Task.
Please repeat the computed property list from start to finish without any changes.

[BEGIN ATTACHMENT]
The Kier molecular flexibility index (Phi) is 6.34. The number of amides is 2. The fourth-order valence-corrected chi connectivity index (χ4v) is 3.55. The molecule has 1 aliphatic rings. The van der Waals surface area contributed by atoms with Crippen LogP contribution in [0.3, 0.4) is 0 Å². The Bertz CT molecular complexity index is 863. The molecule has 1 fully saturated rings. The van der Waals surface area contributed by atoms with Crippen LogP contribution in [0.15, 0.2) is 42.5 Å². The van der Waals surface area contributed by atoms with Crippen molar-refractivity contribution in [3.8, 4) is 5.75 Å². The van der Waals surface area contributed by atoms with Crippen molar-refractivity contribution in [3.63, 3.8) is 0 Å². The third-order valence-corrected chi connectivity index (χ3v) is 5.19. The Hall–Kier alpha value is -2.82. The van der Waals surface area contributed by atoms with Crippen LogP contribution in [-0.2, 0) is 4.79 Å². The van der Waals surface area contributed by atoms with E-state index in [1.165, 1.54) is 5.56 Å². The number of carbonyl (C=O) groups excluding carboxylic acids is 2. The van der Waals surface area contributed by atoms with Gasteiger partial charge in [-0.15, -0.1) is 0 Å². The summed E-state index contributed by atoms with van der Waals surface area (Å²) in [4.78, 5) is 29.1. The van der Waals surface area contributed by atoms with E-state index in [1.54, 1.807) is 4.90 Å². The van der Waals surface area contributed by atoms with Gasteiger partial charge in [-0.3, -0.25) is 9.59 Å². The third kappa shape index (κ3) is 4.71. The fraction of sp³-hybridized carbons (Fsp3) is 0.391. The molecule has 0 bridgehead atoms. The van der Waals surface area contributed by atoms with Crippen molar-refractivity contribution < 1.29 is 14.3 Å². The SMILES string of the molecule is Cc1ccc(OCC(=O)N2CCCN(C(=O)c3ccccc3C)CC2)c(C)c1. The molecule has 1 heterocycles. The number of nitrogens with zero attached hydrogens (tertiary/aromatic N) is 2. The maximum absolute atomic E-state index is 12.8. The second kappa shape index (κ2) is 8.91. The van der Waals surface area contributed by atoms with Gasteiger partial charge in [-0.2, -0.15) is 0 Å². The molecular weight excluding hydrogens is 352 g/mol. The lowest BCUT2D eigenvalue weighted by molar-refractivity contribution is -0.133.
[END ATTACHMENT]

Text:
The Kier molecular flexibility index (Phi) is 6.34. The number of amides is 2. The fourth-order valence-corrected chi connectivity index (χ4v) is 3.55. The molecule has 1 aliphatic rings. The van der Waals surface area contributed by atoms with Crippen LogP contribution in [0.3, 0.4) is 0 Å². The Bertz CT molecular complexity index is 863. The molecule has 1 fully saturated rings. The van der Waals surface area contributed by atoms with Crippen LogP contribution in [0.15, 0.2) is 42.5 Å². The van der Waals surface area contributed by atoms with Crippen molar-refractivity contribution in [3.8, 4) is 5.75 Å². The van der Waals surface area contributed by atoms with Crippen molar-refractivity contribution in [3.63, 3.8) is 0 Å². The third-order valence-corrected chi connectivity index (χ3v) is 5.19. The Hall–Kier alpha value is -2.82. The van der Waals surface area contributed by atoms with Crippen LogP contribution in [-0.2, 0) is 4.79 Å². The van der Waals surface area contributed by atoms with E-state index in [1.165, 1.54) is 5.56 Å². The number of carbonyl (C=O) groups excluding carboxylic acids is 2. The van der Waals surface area contributed by atoms with Gasteiger partial charge in [-0.15, -0.1) is 0 Å². The summed E-state index contributed by atoms with van der Waals surface area (Å²) in [4.78, 5) is 29.1. The van der Waals surface area contributed by atoms with E-state index in [1.54, 1.807) is 4.90 Å². The van der Waals surface area contributed by atoms with Gasteiger partial charge in [-0.3, -0.25) is 9.59 Å². The third kappa shape index (κ3) is 4.71. The fraction of sp³-hybridized carbons (Fsp3) is 0.391. The molecule has 0 bridgehead atoms. The van der Waals surface area contributed by atoms with Crippen molar-refractivity contribution < 1.29 is 14.3 Å². The SMILES string of the molecule is Cc1ccc(OCC(=O)N2CCCN(C(=O)c3ccccc3C)CC2)c(C)c1. The molecule has 1 heterocycles. The number of nitrogens with zero attached hydrogens (tertiary/aromatic N) is 2. The maximum absolute atomic E-state index is 12.8. The second kappa shape index (κ2) is 8.91. The van der Waals surface area contributed by atoms with Gasteiger partial charge in [-0.2, -0.15) is 0 Å². The molecular weight excluding hydrogens is 352 g/mol. The lowest BCUT2D eigenvalue weighted by molar-refractivity contribution is -0.133.